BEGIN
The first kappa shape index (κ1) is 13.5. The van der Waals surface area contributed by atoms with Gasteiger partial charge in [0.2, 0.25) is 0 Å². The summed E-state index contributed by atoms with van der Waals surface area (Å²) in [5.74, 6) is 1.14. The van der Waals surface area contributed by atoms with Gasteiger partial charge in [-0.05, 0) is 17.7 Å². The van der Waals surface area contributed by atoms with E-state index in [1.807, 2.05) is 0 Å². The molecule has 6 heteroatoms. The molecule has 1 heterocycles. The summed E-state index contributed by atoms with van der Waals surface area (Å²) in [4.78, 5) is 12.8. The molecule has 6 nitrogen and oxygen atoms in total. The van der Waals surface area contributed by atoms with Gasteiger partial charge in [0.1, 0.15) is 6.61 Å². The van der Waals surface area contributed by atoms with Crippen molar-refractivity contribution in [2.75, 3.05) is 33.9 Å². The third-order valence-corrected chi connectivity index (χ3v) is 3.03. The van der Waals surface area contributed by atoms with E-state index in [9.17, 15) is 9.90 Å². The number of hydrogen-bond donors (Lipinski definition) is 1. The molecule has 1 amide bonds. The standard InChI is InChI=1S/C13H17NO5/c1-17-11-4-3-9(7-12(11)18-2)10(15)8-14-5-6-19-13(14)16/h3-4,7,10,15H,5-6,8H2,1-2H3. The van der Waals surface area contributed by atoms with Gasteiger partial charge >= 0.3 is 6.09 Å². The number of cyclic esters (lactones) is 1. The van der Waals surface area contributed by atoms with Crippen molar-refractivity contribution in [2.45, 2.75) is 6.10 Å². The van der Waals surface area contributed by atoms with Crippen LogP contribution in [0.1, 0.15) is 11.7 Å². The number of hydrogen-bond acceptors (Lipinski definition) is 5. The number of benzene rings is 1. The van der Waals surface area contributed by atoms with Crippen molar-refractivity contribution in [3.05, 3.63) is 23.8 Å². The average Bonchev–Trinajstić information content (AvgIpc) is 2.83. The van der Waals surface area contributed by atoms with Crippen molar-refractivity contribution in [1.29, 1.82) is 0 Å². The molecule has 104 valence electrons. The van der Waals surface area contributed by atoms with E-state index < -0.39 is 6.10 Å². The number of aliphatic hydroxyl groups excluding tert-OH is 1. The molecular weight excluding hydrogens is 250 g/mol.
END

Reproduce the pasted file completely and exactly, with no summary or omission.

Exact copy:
The first kappa shape index (κ1) is 13.5. The van der Waals surface area contributed by atoms with Gasteiger partial charge in [0.2, 0.25) is 0 Å². The summed E-state index contributed by atoms with van der Waals surface area (Å²) in [5.74, 6) is 1.14. The van der Waals surface area contributed by atoms with Gasteiger partial charge in [-0.05, 0) is 17.7 Å². The van der Waals surface area contributed by atoms with E-state index in [1.807, 2.05) is 0 Å². The molecule has 6 heteroatoms. The molecule has 1 heterocycles. The summed E-state index contributed by atoms with van der Waals surface area (Å²) in [4.78, 5) is 12.8. The molecule has 6 nitrogen and oxygen atoms in total. The van der Waals surface area contributed by atoms with Gasteiger partial charge in [0.1, 0.15) is 6.61 Å². The van der Waals surface area contributed by atoms with Crippen molar-refractivity contribution in [2.75, 3.05) is 33.9 Å². The third-order valence-corrected chi connectivity index (χ3v) is 3.03. The van der Waals surface area contributed by atoms with E-state index in [9.17, 15) is 9.90 Å². The number of hydrogen-bond donors (Lipinski definition) is 1. The molecule has 1 amide bonds. The standard InChI is InChI=1S/C13H17NO5/c1-17-11-4-3-9(7-12(11)18-2)10(15)8-14-5-6-19-13(14)16/h3-4,7,10,15H,5-6,8H2,1-2H3. The van der Waals surface area contributed by atoms with Gasteiger partial charge >= 0.3 is 6.09 Å². The number of cyclic esters (lactones) is 1. The van der Waals surface area contributed by atoms with Crippen molar-refractivity contribution in [2.45, 2.75) is 6.10 Å². The van der Waals surface area contributed by atoms with Crippen LogP contribution in [0.1, 0.15) is 11.7 Å². The number of hydrogen-bond acceptors (Lipinski definition) is 5. The number of benzene rings is 1. The van der Waals surface area contributed by atoms with Crippen molar-refractivity contribution in [3.05, 3.63) is 23.8 Å². The average Bonchev–Trinajstić information content (AvgIpc) is 2.83. The van der Waals surface area contributed by atoms with Crippen molar-refractivity contribution in [1.29, 1.82) is 0 Å². The molecule has 104 valence electrons. The van der Waals surface area contributed by atoms with E-state index < -0.39 is 6.10 Å². The number of aliphatic hydroxyl groups excluding tert-OH is 1. The molecular weight excluding hydrogens is 250 g/mol.